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I'm still not too sure exactly what you need the parts to do. Do you need the flat part to rotate relative to the round part? Can the parts be rigidly joined? You want the flat part pin to break off at the flat section - at what force?

 

But the biggest problem is the tiny dimensions! You are really going to struggle to get an effective snap fit with those size of parts. This is VERY specialist moulding stuff (but you are in the right country for that!).

 

If the parts can be rigidly joined why not design as a single part with a break point where needed, or possibly use a plastic assembly system like ultrasonic welding or staking to join the two parts. But without know the exact application and requirement it is impossible to give useful advice.

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can you dip the part in some really cold stuff before putting it in the hole and breaking it. something like liquid nitrogen, but maybe not that cold. maybe about -50 to -60 degrees celcius.

but this again depends on the volume of production. how many parts per week/month/year?

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Guest brayn

All you need to do is mould a notch into the part. The notch is a small sharp cornered cut-out at the point of maximum bending or the point at which you want separation. The notch will cause a crack to propagate through the part and hey presto you have a part moulded in one material with a designed in failure mode.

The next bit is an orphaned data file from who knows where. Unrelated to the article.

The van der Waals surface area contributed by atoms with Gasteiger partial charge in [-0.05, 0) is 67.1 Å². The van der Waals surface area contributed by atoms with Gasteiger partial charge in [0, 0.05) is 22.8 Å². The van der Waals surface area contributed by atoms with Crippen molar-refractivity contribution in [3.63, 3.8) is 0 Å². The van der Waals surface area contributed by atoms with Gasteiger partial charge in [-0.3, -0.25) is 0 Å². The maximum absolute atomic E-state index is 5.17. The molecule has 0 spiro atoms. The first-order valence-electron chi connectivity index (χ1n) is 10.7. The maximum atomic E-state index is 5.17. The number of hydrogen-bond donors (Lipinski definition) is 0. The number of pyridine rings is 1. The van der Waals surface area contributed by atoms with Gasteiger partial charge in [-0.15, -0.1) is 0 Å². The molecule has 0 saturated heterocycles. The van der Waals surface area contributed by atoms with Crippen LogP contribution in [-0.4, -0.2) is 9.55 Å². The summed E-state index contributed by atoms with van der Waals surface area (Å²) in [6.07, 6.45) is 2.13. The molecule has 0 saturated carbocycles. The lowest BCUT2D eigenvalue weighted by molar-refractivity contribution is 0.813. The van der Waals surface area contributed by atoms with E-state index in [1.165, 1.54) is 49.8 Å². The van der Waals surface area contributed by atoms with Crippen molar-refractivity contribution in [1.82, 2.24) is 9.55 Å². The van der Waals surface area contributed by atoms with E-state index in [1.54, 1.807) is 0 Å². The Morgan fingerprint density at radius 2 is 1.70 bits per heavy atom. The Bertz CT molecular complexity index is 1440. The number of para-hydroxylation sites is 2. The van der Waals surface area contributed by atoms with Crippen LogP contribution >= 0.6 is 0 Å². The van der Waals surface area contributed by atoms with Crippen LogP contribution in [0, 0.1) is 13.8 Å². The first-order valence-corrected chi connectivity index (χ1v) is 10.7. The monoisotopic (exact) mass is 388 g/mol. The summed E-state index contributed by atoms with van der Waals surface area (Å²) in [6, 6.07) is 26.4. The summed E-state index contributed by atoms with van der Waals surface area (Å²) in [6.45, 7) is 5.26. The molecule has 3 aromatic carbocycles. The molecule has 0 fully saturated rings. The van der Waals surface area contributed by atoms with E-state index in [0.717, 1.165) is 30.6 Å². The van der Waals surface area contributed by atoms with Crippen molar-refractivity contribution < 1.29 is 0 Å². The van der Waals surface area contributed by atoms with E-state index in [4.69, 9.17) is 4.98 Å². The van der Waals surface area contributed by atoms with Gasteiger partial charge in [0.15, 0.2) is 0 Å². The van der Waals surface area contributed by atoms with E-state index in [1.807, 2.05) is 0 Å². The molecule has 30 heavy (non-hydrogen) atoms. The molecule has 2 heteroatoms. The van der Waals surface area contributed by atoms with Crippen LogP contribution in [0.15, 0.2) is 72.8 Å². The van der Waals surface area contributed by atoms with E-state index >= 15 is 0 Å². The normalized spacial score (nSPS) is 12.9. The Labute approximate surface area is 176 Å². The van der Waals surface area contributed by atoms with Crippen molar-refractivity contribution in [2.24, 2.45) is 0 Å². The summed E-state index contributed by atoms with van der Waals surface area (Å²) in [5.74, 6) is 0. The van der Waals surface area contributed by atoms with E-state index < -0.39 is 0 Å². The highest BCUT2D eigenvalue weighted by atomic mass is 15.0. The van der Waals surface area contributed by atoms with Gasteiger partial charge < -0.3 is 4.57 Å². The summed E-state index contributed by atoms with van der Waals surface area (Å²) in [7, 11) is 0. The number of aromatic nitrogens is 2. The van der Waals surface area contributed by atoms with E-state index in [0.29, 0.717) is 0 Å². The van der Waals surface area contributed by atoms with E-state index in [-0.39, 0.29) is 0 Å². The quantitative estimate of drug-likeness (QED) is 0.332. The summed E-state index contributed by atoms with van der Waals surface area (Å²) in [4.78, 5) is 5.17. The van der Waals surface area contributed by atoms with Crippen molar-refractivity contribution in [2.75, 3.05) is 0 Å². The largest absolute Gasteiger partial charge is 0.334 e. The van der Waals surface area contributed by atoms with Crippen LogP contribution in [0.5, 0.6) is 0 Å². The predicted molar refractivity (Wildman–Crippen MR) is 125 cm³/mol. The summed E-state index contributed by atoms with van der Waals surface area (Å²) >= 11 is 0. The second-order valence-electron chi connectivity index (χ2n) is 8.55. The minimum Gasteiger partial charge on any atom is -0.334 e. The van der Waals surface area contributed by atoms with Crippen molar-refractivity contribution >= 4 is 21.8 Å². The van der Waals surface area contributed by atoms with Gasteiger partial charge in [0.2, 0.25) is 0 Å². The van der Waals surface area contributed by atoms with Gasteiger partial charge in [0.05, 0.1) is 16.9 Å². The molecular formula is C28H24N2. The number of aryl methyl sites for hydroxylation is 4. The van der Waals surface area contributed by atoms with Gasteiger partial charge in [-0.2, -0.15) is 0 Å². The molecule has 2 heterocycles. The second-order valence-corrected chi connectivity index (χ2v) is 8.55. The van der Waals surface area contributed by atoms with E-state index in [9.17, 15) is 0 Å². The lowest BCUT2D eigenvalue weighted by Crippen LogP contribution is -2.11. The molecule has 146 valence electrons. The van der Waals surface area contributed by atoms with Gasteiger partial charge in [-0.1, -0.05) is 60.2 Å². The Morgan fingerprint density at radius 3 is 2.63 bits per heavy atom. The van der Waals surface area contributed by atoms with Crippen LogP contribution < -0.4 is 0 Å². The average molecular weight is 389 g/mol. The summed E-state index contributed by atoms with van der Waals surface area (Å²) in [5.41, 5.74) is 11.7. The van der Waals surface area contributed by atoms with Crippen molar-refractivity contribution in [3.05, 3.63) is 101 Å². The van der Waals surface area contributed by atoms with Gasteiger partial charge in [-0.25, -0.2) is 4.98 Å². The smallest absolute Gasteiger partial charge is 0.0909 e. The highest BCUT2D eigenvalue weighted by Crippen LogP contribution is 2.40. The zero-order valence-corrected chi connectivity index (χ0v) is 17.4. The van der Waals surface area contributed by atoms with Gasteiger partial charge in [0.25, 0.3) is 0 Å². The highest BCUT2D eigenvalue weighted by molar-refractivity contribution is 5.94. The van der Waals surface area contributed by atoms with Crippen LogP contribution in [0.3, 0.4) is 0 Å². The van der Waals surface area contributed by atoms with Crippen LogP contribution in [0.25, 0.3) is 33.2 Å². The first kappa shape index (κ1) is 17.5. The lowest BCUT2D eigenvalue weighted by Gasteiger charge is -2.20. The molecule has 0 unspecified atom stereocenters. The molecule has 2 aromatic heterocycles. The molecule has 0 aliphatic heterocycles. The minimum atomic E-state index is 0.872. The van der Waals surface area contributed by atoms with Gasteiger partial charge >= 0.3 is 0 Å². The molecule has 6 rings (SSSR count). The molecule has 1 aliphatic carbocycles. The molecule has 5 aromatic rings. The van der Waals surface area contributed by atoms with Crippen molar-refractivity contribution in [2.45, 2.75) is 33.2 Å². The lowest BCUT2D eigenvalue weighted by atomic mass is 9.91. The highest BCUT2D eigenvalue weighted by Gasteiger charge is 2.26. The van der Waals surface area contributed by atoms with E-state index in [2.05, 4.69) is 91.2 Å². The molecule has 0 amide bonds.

However, if you do intend to use Delrin, it is very important that you try and keep the wall thickness constant, with any ribbing being roughly 0.75 of the main thickness. Also, from the injection point thru to the end of the part (flow), the thickness should not increase at any point. If it does, In all likelihood you will mould in voids into the part. These are a great way of making your part fail uncontrollably, and often unexpectedly.

Also, don't forget radii, and as they increase inscribed thickness, they should be kept small.... Sharp edges/corners are in general to be avoided regardless of the material used, unless of course you want your part to break.....

 

If any of this is too technical (or if I am described it a bit hamfisted), check plastics.dupont.com for some tips on what I'm on about....